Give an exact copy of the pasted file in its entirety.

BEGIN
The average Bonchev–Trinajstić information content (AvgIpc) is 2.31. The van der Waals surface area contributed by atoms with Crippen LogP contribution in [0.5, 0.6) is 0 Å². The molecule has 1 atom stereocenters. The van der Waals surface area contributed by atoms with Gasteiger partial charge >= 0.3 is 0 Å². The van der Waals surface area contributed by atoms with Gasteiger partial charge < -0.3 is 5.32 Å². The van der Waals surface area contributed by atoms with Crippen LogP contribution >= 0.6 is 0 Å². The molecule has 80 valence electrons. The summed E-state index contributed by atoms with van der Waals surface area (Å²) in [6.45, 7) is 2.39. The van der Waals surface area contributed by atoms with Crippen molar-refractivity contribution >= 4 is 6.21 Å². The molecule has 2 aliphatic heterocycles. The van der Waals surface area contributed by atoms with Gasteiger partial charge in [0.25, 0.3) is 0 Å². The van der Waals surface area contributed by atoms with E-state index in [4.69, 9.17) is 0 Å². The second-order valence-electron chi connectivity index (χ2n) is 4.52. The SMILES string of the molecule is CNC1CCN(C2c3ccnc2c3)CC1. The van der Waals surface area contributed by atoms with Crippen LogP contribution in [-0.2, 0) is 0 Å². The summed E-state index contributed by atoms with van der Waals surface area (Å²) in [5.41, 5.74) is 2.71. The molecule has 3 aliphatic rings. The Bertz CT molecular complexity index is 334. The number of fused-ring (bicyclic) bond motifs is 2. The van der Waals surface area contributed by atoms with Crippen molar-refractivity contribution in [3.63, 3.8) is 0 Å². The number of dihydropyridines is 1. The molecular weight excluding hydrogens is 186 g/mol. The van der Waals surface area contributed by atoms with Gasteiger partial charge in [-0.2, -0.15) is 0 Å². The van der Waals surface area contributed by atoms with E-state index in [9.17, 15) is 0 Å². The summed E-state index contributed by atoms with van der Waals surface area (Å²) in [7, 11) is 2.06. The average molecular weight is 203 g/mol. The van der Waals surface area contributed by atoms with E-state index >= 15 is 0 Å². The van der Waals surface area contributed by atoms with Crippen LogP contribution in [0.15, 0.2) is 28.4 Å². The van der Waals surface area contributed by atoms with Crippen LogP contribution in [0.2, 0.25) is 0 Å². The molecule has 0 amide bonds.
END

The average Bonchev–Trinajstić information content (AvgIpc) is 2.31. The van der Waals surface area contributed by atoms with Crippen LogP contribution in [0.5, 0.6) is 0 Å². The molecule has 1 atom stereocenters. The van der Waals surface area contributed by atoms with Gasteiger partial charge >= 0.3 is 0 Å². The van der Waals surface area contributed by atoms with Gasteiger partial charge < -0.3 is 5.32 Å². The van der Waals surface area contributed by atoms with Crippen LogP contribution >= 0.6 is 0 Å². The molecule has 80 valence electrons. The summed E-state index contributed by atoms with van der Waals surface area (Å²) in [6.45, 7) is 2.39. The van der Waals surface area contributed by atoms with Crippen molar-refractivity contribution >= 4 is 6.21 Å². The molecule has 2 aliphatic heterocycles. The van der Waals surface area contributed by atoms with Gasteiger partial charge in [0.25, 0.3) is 0 Å². The van der Waals surface area contributed by atoms with E-state index in [4.69, 9.17) is 0 Å². The second-order valence-electron chi connectivity index (χ2n) is 4.52. The SMILES string of the molecule is CNC1CCN(C2c3ccnc2c3)CC1. The van der Waals surface area contributed by atoms with Crippen LogP contribution in [-0.2, 0) is 0 Å². The summed E-state index contributed by atoms with van der Waals surface area (Å²) in [5.41, 5.74) is 2.71. The molecule has 3 aliphatic rings. The Bertz CT molecular complexity index is 334. The number of fused-ring (bicyclic) bond motifs is 2. The van der Waals surface area contributed by atoms with Crippen molar-refractivity contribution in [3.63, 3.8) is 0 Å². The number of dihydropyridines is 1. The molecular weight excluding hydrogens is 186 g/mol. The van der Waals surface area contributed by atoms with Gasteiger partial charge in [-0.2, -0.15) is 0 Å². The van der Waals surface area contributed by atoms with E-state index in [9.17, 15) is 0 Å². The summed E-state index contributed by atoms with van der Waals surface area (Å²) in [7, 11) is 2.06. The average molecular weight is 203 g/mol. The van der Waals surface area contributed by atoms with E-state index >= 15 is 0 Å². The van der Waals surface area contributed by atoms with Crippen LogP contribution in [0.15, 0.2) is 28.4 Å². The van der Waals surface area contributed by atoms with Crippen LogP contribution in [0.2, 0.25) is 0 Å². The molecule has 0 amide bonds.